Even though fear comes from a future based projection, it is inherently important to understand our past, as this is what drives fear. Without any knowledge of risk based on past experience, we would not experience fear. This topic can be explored in much further detail, we will only scratch the surface.

Recognition of triggers:

An often overused term but nonetheless informative is “triggers.” We can think of them as thoughts, actions, situations, that stir up a certain emotional state, positive or negative. One thing to recognize is that these triggers exist because of situations of the past. We often are conscious of situations of the past that affect us as things that have happened within the last couple years, or during our time at a certain profession. However, behavioral changes start incredibly early on in life. Seemingly insignificant events to us now, at one point in time were very significant. Remember that what happens to us and the effect it has is all based on perspective, and perspective is never wrong.

These events that had some effect when we were young then drive our behavior, and this snowballs as time goes on. These behaviors become part of our identity, which is often limiting. We understand that the future has limitless possibility as it is a clean slate, but we often live unconsciously to our limiting conditions.

Doing this takes introspection and analysis. Being able to see yourself from a third person point of view is a skill that can be learned, and most effectively done with and advisor as they are able to take a look at our lives without the emotional attachment to them. Being able to free ourselves from patterns that hinder decision making is a superpower consistently overlooked within the workplace.

Find the right opposition:

One of the most profound techniques utilized in special operations military decision making and strategy was the idea of having a red team. This meant someone to directly challenge decision making processes. Someone who knew the game, who knew your moves, and could poke holes in your strategies better than anyone else. This too works fabulous in business, as it is human nature often to create blinders around what they think is a great idea or a great plan. Without this separation and third person point of view of the mind, we often begin to believe all of our thoughts, and subconsciously shy away from resistance or holes in our own plan.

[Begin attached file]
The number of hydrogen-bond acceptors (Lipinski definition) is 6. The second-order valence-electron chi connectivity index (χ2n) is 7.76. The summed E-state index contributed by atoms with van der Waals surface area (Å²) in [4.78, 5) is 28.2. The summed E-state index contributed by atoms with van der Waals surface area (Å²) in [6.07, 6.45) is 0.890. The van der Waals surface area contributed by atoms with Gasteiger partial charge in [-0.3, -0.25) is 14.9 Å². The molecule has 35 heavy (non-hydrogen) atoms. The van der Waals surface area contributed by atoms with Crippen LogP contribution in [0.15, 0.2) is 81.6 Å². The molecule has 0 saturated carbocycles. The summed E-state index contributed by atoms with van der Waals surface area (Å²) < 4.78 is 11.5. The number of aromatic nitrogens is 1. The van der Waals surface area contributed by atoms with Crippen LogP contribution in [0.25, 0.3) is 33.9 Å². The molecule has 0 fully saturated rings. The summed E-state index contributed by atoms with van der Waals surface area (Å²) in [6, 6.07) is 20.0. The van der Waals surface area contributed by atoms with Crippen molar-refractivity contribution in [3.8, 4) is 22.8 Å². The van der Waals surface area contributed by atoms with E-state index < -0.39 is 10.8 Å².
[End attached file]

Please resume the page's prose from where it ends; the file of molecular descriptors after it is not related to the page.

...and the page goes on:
It does not matter how good we think we are at this, or how seasoned we may be. It just means the holes in our strategies may be smaller, harder to find, but at every level they are there. For as long as there are humans there will be a certain degree of human error. Our job is to minimize this error.

The red team strategy always takes an opposition, and we can learn to do this on our own as well. This brings confidence into decision making which further helps our cycle of state control, fear, and triggers.

Putting it all together:

All too often we live in a sink or swim environment when it comes to processes that are internal to an individual such as decision making. We see this in business, military, and sports. After utilizing processes to hone these techniques it is clear that even a small amount of training with the aforementioned processes can create large downstream return on investment. It not only helps business performance, but also in all areas of our lives.

Risk is a fluctuating external factor that does not affect the mechanics of execution, only the internal environment of the person who is executing. Our goals as high performing leaders is to reduce the effect that risk has on us, so that our judgment, energy, and clarity can serve us at our full potential.